ounparse
for this I don't have an easy abstract argument at hand, so I'll do the calculation:
    o1 ^ (o2 ^ o3)
  =   definition outer (^)
    k -> o1 (f1 -> (o2 ^ o3) (f23 -> k (f1 ++ f23)))
  =   definition inner (^)
    k -> o1 (f1 -> (k' -> o2 (f2 -> o3 (f3 -> k' (f2 ++ f3)))) (f23 -> k (f1 ++ f23)))
  =   beta reduce: f1 --> f23 -> k (f1 ++ f23)
    k -> o1 (f1 -> (o2 (f2 -> o3 (f3 -> (f23 -> k (f1 ++ f23)) (f2 ++ f3)))))
  =   beta reduce: f23 --> f2 ++ f3
    k -> o1 (f1 -> (o2 (f2 -> o3 (f3 -> (k (f1 ++ (f2 ++ f3)))))))

and from the other side:

    (o1 ^ o2) ^ o3
  =   definition outer (^)
    k -> (o1 ^ o2) (f12 -> o3 (f3 -> k (f12 ++ f3)))
  =   definition inner (^)
    k -> (k' -> o1 (f1 -> o2 (f2 -> k' (f1 ++ f2)))) (f12 -> o3 (f3 -> k (f12 ++ f3)))
  =   beta reduce: k' --> f12 -> o3 (f3 -> k (f12 ++ f3))
    k -> (o1 (f1 -> o2 (f2 -> (f12 -> o3 (f3 -> k (f12 ++ f3))) (f1 ++ f2))))
  =   beta reduce: f12 --> f1 ++ f2
    k -> (o1 (f1 -> o2 (f2 -> (o3 (f3 -> k ((f1 ++ f2) ++ f3))))))

so again we have reduced the problem to the associativity of (++). Left and right unit laws are left to the reader...

oid :: OptSpec d f a a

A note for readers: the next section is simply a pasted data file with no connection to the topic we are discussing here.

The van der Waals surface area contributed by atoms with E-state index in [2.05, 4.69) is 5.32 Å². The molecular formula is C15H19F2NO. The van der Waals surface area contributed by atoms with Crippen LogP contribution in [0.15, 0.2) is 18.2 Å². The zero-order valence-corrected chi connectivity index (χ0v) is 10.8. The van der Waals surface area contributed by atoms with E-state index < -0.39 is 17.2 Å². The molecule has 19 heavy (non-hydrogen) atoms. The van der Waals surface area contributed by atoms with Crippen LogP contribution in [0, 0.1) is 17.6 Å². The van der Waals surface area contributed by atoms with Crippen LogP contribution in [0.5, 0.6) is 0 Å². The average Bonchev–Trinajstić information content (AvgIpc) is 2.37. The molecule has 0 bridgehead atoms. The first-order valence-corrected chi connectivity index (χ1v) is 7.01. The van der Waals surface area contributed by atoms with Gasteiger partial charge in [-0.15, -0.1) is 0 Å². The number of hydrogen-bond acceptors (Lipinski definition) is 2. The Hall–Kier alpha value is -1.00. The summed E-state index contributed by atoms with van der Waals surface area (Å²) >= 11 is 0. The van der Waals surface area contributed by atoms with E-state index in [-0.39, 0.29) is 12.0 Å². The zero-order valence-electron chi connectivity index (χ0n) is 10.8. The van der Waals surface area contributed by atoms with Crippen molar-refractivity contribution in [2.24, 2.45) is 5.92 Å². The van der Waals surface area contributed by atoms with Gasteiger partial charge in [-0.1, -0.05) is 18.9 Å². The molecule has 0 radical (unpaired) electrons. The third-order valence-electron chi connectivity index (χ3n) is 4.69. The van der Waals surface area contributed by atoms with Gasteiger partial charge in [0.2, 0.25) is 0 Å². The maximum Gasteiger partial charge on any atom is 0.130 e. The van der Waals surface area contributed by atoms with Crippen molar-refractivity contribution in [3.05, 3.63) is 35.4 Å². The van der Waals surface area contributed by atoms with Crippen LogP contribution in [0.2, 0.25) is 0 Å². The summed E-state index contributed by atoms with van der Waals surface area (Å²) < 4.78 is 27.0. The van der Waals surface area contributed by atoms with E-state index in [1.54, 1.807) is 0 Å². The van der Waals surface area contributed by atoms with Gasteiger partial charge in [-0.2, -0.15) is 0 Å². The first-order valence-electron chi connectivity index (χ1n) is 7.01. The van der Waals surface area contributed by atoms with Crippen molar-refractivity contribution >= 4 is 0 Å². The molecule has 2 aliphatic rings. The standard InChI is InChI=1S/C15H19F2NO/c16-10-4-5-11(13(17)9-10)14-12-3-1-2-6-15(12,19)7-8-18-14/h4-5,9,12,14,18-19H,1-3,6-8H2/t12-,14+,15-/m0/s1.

Identity OptSpec, unit for ^

(^) :: OptSpec d f b c -> OptSpec d f a b -> OptSpec d f a c

OptSpec composition, associative

Derived combinators

onormalise :: OptSpec d f [f] b -> [f] -> [f]

Normalise a flag list by parsing and then unparsing it. This adds all implicit (default) flags to the list, which is useful as long as there is legacy code that circumvents the OptSpec abstraction and directly tests for flag membership.

onormalise opts = (oparse opts . ounparse opts) id

defaultFlags :: OptSpec d f [f] b -> [f]

The list of default flags for an OptSpec.

defaultFlags opts = onormalise opts []

Lifting isomorphisms

oimap :: Iso b c -> OptSpec d f a b -> OptSpec d f a c

Lift an isomorphism between b and c to one between OptSpec d f a b and OptSpec d f a c.

The forward component of the Iso is needed for ounparse, the backward component for oparse. For the other two components this is the identity.

Primitive options

type PrimOptSpec d f a v = OptSpec d f a (v -> a)

Type of primitive (not yet combined) options. The type parameter b gets instantiated to (v -> a), adding one argument of type v to the answer type of the continuation.

oappend :: PrimOptSpec d f a [v] -> PrimOptSpec d f a [v] -> PrimOptSpec d f a [v]

Combine two list valued options of the same type "in parellel". This is done by concatenating the resulting option values (oparse), flags (ounparse), errors (ocheck), and descriptors (odesc), respectively, of the input options.

oempty :: PrimOptSpec d f a [v]

Unit for oappend.

parseFlags :: (forall a. PrimOptSpec d f a v) -> [f] -> v

Parse a list of flags against a primitive option spec, returning the value associated with the option. As noted above, this cannot fail because options always have a default value.

parseFlags o fs = oparse o id fs